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The “Go To” Game and Distractions – Karen Phillips

So here we are at month five and the final instalment of the “go to” game where we have shown how to train a puppy to go to his mat and stay there until asked to leave.  Last month we worked on duration of the behaviour in different locations around your house.  This month it’s time to work on distractions so that ultimately you can take your dog and mat where ever you go and be able to get him to lie quietly like I do with Riot.

Distraction training is part of “proofing” the behaviour.  Proofing is what a dog trainer will do to make sure that no matter what, a dog will perform the behaviour.  For example, getting to a stage where your dog will stay on the mat even if a cat ran past.  To get to that point you must first introduce low level distractions.

Before starting it is important to have observed what your puppy or dog considers being quite dull as opposed to something that is very interesting and subsequently distracting.  This will allow you to choose a nice easy starting point so that he can be successful.  An example of a low level distraction may be you dropping a small dog biscuit on the floor ten metres away from where your pup is laying on the mat.  A high level distraction may be a favourite family member walking right up to him as he is lying there.

Once you have decided what low level distraction you are going to use, you are ready to get started.  I tend to start with using food such as dry dog biscuits that the pup likes but isn’t crazy about to begin distraction training.  Have these readily available as well as a higher value reward for your pup such as sausage or chicken.

Ask your pup to go to his mat and then move about five metres away.  If he gets up and comes to you straight away then you are not ready for this stage.  You need to go back to the Better Pets and Gardens January newsletter and do some more work on duration and distance.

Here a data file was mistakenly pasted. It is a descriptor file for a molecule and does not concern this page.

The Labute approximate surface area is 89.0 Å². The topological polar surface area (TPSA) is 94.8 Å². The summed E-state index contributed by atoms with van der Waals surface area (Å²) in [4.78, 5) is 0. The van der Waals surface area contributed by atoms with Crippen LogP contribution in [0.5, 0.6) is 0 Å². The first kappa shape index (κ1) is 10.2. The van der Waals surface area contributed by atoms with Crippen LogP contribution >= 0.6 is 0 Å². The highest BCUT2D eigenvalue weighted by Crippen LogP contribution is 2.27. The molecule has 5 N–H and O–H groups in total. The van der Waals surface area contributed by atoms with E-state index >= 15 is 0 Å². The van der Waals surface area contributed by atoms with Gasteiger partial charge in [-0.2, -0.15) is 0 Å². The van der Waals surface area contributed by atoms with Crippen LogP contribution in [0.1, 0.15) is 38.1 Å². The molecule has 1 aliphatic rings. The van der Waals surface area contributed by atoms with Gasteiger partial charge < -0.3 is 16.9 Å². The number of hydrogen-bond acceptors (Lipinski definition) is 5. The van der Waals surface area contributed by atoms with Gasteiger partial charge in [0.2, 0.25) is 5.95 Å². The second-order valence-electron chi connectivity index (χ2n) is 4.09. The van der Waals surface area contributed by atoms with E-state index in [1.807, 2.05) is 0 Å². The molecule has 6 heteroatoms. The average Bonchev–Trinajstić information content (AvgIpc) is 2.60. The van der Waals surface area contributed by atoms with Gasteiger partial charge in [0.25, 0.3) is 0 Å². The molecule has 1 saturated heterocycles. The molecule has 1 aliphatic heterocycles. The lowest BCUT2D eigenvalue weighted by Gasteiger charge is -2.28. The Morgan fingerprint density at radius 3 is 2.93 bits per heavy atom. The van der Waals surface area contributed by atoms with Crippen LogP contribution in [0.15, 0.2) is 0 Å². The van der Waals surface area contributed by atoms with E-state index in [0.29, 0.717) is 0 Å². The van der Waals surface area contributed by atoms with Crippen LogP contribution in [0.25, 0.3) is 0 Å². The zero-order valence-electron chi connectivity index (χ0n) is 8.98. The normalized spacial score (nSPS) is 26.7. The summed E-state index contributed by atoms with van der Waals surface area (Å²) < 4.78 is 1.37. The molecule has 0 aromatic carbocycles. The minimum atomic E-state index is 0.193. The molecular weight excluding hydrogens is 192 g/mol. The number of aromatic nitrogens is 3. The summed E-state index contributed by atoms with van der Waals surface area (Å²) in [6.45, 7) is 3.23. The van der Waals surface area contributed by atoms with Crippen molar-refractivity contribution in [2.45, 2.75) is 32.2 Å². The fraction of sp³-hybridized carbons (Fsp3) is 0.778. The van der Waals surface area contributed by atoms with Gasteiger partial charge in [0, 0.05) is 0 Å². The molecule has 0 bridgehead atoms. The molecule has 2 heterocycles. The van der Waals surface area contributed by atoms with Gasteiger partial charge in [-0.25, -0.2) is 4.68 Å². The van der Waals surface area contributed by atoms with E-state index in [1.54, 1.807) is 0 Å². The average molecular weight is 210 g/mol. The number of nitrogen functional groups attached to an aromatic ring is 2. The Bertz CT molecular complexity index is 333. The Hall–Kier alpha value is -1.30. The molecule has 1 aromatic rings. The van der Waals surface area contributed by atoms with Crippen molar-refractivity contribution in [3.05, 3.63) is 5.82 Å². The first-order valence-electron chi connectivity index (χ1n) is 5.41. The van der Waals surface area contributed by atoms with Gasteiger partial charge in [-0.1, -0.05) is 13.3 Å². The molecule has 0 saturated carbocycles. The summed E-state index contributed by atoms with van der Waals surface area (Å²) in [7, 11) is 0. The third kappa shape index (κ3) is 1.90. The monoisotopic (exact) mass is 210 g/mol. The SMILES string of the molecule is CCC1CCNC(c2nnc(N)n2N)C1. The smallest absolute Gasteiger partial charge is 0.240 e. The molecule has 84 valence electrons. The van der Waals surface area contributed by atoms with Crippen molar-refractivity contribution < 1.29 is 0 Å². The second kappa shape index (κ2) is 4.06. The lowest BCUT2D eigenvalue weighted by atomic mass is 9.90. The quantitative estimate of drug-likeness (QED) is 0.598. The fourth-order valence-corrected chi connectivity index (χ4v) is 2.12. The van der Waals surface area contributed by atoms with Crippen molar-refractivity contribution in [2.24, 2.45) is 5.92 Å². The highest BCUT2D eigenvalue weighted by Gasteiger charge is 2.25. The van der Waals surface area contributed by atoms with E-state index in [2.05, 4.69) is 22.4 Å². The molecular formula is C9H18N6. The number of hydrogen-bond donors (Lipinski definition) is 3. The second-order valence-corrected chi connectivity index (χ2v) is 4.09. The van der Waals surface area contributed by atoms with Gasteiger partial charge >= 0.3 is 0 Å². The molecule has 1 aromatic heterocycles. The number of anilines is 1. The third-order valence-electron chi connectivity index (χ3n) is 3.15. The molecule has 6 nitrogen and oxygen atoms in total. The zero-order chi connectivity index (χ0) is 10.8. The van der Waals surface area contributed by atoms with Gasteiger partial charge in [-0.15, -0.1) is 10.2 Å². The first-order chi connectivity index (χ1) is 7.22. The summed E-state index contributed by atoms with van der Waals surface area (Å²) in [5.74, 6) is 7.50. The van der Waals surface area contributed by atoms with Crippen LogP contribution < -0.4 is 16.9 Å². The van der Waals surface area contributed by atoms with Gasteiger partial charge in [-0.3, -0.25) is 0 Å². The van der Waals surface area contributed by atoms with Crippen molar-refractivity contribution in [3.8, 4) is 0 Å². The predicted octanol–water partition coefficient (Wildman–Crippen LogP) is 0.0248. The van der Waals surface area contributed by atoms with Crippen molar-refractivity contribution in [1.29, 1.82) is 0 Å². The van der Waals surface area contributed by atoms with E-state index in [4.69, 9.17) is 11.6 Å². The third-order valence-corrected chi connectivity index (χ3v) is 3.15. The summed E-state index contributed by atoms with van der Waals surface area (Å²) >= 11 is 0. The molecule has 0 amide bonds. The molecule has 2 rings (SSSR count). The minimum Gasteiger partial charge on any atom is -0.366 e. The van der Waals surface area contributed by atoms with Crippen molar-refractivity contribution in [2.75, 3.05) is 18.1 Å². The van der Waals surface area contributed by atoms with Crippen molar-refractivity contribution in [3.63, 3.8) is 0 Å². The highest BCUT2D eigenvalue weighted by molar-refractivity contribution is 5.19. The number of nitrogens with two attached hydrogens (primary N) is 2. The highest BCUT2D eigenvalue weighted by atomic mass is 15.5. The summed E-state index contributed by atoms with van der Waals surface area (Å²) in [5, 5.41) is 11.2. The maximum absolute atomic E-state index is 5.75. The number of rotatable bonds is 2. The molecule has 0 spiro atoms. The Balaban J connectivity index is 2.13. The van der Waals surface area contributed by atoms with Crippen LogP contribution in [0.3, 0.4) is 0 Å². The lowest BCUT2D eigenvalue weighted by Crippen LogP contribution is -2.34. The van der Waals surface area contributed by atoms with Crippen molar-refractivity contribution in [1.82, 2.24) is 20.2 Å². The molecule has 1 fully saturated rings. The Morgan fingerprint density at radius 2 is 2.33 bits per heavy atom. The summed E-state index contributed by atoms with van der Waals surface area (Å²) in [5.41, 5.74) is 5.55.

Once you are about five metres away put the dog biscuit on the ground.  If your pup stays on the mat go and give him a reward (not the biscuit).  It is important that you take the reward to the pup whilst he is still lying on the mat.  If he gets up at any point without being told, he should not receive the reward.

As your pup is successful start to move closer until you are able to stand next to him and put the biscuit on the floor without him getting off the mat to grab it.   If he does attempt to get the biscuit (which is a big temptation when it is next to them) be very quick to grab it before he gets to it otherwise he is rewarding himself for the incorrect behaviour.  As always punishment is not necessary if he makes a mistake.  By simply rewarding correct behaviour and not rewarding incorrect behaviour the pup will quickly figure out what is required.

Over a period of time you can increase the level of distraction by presenting the pup with different challenges.  Don’t be concerned if he fails during some of these exercises.  Part of your pup learning is him understanding that the behaviour you want is for him to stay on the mat no matter what.  If he fails it simply means he doesn’t get the reward so it should make him want to work even harder to get it right!

Don’t forget, all sessions should be timed.  For example, your first session should not go for any more than a couple of minutes and there must be an end point when you’re going to finish the session.  As they gain a better understanding of the length of time that suits, you can gradually increase the sessions.  Remember that puppies have a lower concentration span so don’t be tempted to make it too long.

When the time is up give the puppy permission to get off the mat and then lavish him with praise and a huge cuddle or even a game of tug with his favourite toy.

Once he is being consistently successful with a particular distraction, increase the level of distractions presented to him without making it too for the stage that he is at.

 

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